The other day I wore the Seiko SCED017 “Bishop” Reissue for “Watch A Day“, so today I am turning to the SCED035 “Ripley” reissue. I like this one better than the Bishop in many ways, though the boxy styling is definitely polarizing.
When Seiko reissued the classic “Aliens” Giugiaro watches a few years back, they focused on the offset round “Bishop” version, creating no less than 11 different colorways and 14,900 watches over two years of limited editions. They weren’t nearly so generous to the odd, boxy “Ripley” reissue. It came last, and only two models and 6,000 watches were produced. It’s a shame, really, because the SCED035 and SCED037 accomplish so much more than those other 11 SCED models.
Let’s start with the most distinctive feature, the big squared-off pusher box. Giugiaro wanted the original 7A28-6000 and 7A28-7000 to be asymmetric, peeking out of the cuff when worn on the left wrist. So he mounted the former off-center on the bracelet, almost flush on the left side. And the latter? The dial is centered on the bracelet but a huge box is bolted to the side, allowing the pushers to be activated vertically. Quite novel but also a bit troublesome mechanically.
James Cameron’s Aliens featured futuristic space marines and androids, along with one scared little girl. The hero, Ellen Ripley, wore the boxy 7A28-7000 while the duplicitous android, Bishop, wore the off-center 7A28-6000. That’s where these models got their nicknames.
So while the “Bishop” accomplishes the useful task of “peeking out” of the cuff, it also overlaps the wrist in a manner that might be a little uncomfortable to some. The Ripley is less intrusive on the wrist but really grabs attention even when hiding mostly under a cuff. That big square thing gets more comments than my Reverso Duo or giant Homage to Rieussec. If getting noticed is what you’re going for, this is a great start.
Unfortunately, those vertically-opposed pushers aren’t all that friendly to actually operate. The natural thing is to brace your thumb on the bottom while pressing the top. But this leads to inconsistent operation since the top is start/stop and bottom is reset/split. Push both at once and you’ll get a random function, probably whatever was pressed first. The pushers are smooth enough that you don’t actually have to brace your fingers at all, but that’s easy to forget unless you wear this watch frequently.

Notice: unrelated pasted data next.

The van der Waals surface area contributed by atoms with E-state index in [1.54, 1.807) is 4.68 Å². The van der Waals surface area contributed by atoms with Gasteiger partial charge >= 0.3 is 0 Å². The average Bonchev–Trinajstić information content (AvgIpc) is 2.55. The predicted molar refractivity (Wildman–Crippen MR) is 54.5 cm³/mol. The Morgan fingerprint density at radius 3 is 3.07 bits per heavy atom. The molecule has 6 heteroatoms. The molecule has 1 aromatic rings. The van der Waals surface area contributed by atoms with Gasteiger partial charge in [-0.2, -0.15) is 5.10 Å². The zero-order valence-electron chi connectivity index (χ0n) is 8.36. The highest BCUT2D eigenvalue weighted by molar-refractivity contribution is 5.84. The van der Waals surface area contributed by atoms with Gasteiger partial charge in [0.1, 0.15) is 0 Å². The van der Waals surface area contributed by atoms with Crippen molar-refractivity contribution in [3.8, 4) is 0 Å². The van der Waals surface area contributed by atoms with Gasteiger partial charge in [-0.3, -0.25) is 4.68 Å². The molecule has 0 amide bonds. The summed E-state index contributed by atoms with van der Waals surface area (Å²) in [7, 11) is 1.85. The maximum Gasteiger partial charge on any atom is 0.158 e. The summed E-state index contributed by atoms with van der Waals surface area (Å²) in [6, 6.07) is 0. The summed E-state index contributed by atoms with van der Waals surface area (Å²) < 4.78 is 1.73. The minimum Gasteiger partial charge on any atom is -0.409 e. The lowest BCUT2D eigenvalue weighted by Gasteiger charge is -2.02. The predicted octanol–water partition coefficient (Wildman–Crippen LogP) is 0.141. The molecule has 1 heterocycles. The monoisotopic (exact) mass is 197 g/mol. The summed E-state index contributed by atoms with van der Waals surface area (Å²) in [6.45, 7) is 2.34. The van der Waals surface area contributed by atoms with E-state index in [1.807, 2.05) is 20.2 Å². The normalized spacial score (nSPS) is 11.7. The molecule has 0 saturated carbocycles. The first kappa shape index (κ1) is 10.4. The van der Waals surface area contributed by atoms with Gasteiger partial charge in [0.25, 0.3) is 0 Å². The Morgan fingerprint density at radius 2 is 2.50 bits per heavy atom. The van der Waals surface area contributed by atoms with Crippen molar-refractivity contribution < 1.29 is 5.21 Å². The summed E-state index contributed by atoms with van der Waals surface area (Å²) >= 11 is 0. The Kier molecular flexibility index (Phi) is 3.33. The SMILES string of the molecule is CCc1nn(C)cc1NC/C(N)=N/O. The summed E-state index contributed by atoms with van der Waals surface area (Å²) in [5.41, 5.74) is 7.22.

Functionally, the 7T12 movement in the SCED035 is quite useful indeed. The battery lasts a long time (did I mention that it’s a quartz?), up to 5 years according to Seiko. It keeps good time, and the chronograph can show split/lap time, pausing to be read then racing ahead. It has a subtly tachymeter scale and is accurate to 1/5 second too. Sure it’s not as cool as the “Mechanical/Quartz” 7A28, but it’s useful and friendly.
The subdials aren’t quite what you’d find on a mechanical watch, though. “Small seconds” are at 9:00 and the dial at 3:00 is 24 hour time. Only the 6:00 dial (60 minute counter) is used for the chronograph. This contrasts with the cool 7A28, too, which had a 30 minute counter and awesome 1/20 second counter at 9 and 3 and put small seconds at 6.
One more big difference between my SCED035 and SCED017 is the case and bracelet material. My “Bishop” has Seiko’s black hard-coated steel, while my “Ripley” has a lighter coated steel. In the hand, the light color is definitely preferable. It has a matte texture much like titanium. It feels much nicer than the black coating, which feels almost slick and looks a bit cheesy. The “Ripley” also lacks the (cheap-looking) plastic rotating bezel.
One thing problematic on the “Ripley” models is the crown. It’s hard to pull (there’s an indent so you can reach it from the bottom) and even when it’s pulled it’s hard to use with that big box in the way. I always like to “balance” when turning the crown, squeezing it between fingers on each side. But this is impossible with the Ripley. I worry about putting pressure on the winding stem, which is quite long as it is. So I am really gentle when setting the time or date. Luckily, being an accurate quartz watch, this isn’t something you need to do very often.
If you love the 80s like I do, these are must-have watches. If you can only get one, go for the “Ripley” SCED035. It has serious oddball styling and looks and feels way better.
Year: 2010's, 2015
Brand: Seiko, Spirit
Style: Chronograph, Complicated watch, Flyback
Case: Common Metals, Stainless Steel
Country: Asia, Japan
Source: Seiya Japan
Tags: 7T12, Aliens, Chronograph, Ellen Ripley, Limited Editions, Ripley, Seiko, Seiko Giugiaro, Seiko Spirit, Watches